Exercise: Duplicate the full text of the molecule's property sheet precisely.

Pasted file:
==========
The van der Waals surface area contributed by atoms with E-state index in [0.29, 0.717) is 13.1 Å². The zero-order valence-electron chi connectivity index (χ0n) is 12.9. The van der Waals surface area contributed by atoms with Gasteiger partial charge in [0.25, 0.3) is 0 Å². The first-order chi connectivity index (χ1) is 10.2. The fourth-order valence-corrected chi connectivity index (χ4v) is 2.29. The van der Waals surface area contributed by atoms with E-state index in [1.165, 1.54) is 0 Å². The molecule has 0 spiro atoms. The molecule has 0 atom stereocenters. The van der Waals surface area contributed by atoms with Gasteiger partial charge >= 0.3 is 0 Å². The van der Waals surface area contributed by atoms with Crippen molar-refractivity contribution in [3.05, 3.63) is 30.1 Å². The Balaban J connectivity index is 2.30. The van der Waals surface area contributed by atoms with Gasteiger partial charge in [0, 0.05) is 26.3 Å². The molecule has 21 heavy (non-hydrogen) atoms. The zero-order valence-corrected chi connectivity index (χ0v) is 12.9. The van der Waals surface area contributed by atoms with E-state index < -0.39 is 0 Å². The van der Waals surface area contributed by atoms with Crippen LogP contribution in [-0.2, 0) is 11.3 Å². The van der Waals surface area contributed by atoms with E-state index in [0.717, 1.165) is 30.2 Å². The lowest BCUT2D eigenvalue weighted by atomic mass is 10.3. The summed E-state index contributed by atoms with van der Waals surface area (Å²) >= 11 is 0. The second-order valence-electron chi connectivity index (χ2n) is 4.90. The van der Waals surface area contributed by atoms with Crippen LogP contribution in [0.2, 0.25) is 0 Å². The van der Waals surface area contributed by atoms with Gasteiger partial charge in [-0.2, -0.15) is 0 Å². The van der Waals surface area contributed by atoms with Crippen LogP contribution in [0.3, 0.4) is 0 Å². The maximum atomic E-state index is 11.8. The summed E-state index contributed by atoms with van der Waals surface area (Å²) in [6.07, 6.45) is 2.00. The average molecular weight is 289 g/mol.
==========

The van der Waals surface area contributed by atoms with E-state index in [0.29, 0.717) is 13.1 Å². The zero-order valence-electron chi connectivity index (χ0n) is 12.9. The van der Waals surface area contributed by atoms with Gasteiger partial charge in [0.25, 0.3) is 0 Å². The first-order chi connectivity index (χ1) is 10.2. The fourth-order valence-corrected chi connectivity index (χ4v) is 2.29. The van der Waals surface area contributed by atoms with E-state index in [1.165, 1.54) is 0 Å². The molecule has 0 spiro atoms. The molecule has 0 atom stereocenters. The van der Waals surface area contributed by atoms with Gasteiger partial charge >= 0.3 is 0 Å². The van der Waals surface area contributed by atoms with Crippen molar-refractivity contribution in [3.05, 3.63) is 30.1 Å². The Balaban J connectivity index is 2.30. The van der Waals surface area contributed by atoms with Gasteiger partial charge in [0, 0.05) is 26.3 Å². The molecule has 21 heavy (non-hydrogen) atoms. The zero-order valence-corrected chi connectivity index (χ0v) is 12.9. The van der Waals surface area contributed by atoms with E-state index < -0.39 is 0 Å². The van der Waals surface area contributed by atoms with Crippen LogP contribution in [-0.2, 0) is 11.3 Å². The van der Waals surface area contributed by atoms with E-state index in [0.717, 1.165) is 30.2 Å². The lowest BCUT2D eigenvalue weighted by atomic mass is 10.3. The summed E-state index contributed by atoms with van der Waals surface area (Å²) >= 11 is 0. The second-order valence-electron chi connectivity index (χ2n) is 4.90. The van der Waals surface area contributed by atoms with Crippen LogP contribution in [0.2, 0.25) is 0 Å². The van der Waals surface area contributed by atoms with Gasteiger partial charge in [-0.2, -0.15) is 0 Å². The van der Waals surface area contributed by atoms with Crippen LogP contribution in [0.3, 0.4) is 0 Å². The maximum atomic E-state index is 11.8. The summed E-state index contributed by atoms with van der Waals surface area (Å²) in [6.07, 6.45) is 2.00. The average molecular weight is 289 g/mol.